A remote-controlled aeroplane packed with scientific know-how has recently had a test flight in the United Kingdom, heralding a new generation of aircraft.
The revolutionary model plane has been developed as part of a £6.2-million programme, involving engineers from the University of Leicester, funded jointly by the Engineering and Physical Sciences Research Council and BAE Systems.
The five-year programme is called FLAVIIR - flapless air vehicle integrated industrial research - and involves teams from Leicester, Liverpool, Nottingham, Southampton, Swansea, Warwick, York and London. Manchester University's Goldstein Aeronautical Research Laboratory developed the model aircraft and the programme is managed by Cranfield University.
"The overall programme is aimed at developing new technologies for future generation uninhabited air vehicles, so called UAVs," said Professor Ian Postlethwaite, Pro-Vice-Chancellor and Professor of Engineering at Leicester.
"The team involves experts from around the UK in Aerodynamics, Control Systems, Electromagnetics, Manufacturing, Materials and Structures, and Numerical Simulation. The results from the different groups will be brought together in a single flying demonstrator in about 2009. The concept of a flapless vehicle, using fluidic thrust vectoring (where direction is changed with a secondary air flow) and air jets, is one important area of investigation. Another is the replacement of the pilot by sophisticated software that can autonomously fly the vehicle without collisions in what might be dangerous or remote environments." This is the contribution of the Leicester researchers.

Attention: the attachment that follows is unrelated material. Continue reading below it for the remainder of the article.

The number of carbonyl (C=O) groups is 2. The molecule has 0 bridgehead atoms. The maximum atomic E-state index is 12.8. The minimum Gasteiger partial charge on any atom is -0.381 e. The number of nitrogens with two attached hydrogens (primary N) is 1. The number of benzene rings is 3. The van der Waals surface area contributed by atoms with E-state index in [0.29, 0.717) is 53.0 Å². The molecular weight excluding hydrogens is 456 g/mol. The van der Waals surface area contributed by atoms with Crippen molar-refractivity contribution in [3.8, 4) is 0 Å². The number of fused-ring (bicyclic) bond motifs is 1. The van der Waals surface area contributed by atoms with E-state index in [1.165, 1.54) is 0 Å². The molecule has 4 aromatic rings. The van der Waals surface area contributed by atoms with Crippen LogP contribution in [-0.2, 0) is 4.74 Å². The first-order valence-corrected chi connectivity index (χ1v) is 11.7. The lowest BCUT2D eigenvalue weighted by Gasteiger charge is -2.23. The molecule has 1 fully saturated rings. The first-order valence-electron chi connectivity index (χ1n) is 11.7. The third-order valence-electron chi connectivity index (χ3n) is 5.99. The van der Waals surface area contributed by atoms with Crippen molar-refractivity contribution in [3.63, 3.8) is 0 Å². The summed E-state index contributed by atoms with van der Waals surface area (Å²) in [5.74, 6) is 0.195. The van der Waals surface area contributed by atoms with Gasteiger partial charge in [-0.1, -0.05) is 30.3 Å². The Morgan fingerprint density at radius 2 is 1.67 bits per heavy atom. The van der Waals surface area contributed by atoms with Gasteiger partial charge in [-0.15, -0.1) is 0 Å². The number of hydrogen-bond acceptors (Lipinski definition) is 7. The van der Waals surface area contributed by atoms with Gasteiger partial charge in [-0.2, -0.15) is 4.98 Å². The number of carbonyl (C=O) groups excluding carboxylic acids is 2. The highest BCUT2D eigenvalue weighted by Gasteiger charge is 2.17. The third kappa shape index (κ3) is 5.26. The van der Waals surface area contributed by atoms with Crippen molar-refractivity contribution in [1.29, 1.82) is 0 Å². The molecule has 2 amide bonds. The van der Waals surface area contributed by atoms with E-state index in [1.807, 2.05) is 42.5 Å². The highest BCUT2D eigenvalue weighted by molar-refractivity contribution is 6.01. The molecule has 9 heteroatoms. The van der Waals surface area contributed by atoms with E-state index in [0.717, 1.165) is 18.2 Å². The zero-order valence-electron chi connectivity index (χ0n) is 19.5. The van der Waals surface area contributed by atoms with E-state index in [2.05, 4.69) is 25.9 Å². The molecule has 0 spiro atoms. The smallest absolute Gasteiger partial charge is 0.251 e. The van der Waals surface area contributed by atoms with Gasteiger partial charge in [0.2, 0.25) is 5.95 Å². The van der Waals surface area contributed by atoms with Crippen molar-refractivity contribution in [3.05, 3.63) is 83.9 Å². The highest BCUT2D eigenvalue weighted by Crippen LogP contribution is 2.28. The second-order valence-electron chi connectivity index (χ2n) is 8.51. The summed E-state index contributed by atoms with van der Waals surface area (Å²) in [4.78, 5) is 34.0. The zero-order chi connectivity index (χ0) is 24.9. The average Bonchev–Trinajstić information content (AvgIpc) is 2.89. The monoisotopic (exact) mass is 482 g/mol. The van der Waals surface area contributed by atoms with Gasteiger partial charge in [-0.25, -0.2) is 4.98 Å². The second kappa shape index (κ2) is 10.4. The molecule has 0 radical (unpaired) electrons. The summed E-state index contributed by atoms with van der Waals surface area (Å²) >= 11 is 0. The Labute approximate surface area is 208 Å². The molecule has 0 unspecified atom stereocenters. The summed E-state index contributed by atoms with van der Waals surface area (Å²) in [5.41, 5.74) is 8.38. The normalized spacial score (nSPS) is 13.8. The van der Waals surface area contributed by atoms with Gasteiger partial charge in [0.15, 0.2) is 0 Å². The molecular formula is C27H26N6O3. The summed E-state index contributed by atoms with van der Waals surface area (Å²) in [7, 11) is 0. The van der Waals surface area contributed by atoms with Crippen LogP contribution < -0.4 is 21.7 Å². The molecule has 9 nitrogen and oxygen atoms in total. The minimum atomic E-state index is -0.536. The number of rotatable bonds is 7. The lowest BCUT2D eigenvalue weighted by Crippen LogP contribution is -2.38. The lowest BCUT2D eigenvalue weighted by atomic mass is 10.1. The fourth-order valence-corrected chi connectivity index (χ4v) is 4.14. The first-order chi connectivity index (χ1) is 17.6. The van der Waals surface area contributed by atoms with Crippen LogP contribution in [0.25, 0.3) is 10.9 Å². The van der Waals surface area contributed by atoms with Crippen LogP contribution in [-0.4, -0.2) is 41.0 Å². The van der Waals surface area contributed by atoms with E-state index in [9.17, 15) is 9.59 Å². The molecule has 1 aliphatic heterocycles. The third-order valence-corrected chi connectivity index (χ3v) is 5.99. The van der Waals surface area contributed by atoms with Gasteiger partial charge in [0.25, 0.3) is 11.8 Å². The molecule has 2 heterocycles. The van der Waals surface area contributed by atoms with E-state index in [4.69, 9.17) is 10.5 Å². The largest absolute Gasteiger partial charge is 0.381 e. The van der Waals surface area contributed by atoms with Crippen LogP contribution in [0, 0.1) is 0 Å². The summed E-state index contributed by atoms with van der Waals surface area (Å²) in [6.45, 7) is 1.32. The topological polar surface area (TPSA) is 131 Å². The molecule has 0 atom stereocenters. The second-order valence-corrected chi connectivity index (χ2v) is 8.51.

Professor Postlethwaite and Dr Da-Wei Gu, working with Research Assistants Sarah Blaney, Kannan Natesan and Yoonsoo Kim and Research Students Ihab Abou Rayan, Jianchi Chen and Samir Hassoun from the Control group at Leicester, are involved in increasing the levels of autonomy and performance in UAVs through research on co-ordinated control, integrated control and condition monitoring.
Over the past year, the Leicester team has developed a software package for the flight path planning task. The package incorporates several planning methods and is able to run in real-time and deal with uncertain situations.
Algorithms for co-ordinated mission task planning involving several UAVs are currently under development. Some initial robust control systems have been designed for the demonstrator model and control schemes, which explore FTV (fluidic thrust vectoring) and CC (circulation control -- which replaces conventional flaps by blowing air from the trailing edge of the wing) actuators will be a major development. A health management/condition monitoring system is also planned.
In addition, the Leicester team will explore the potential of multiple sensors (sensor arrays) distributed across an airframe to provide virtual air data for use in the health monitoring and improved control of future UAVs.
Another key project will be developing fault detection mechanisms for use in a fault tolerant flight control system, which can automatically adapt for failures sustained during a mission thereby maintaining adequate flight performance and stability.
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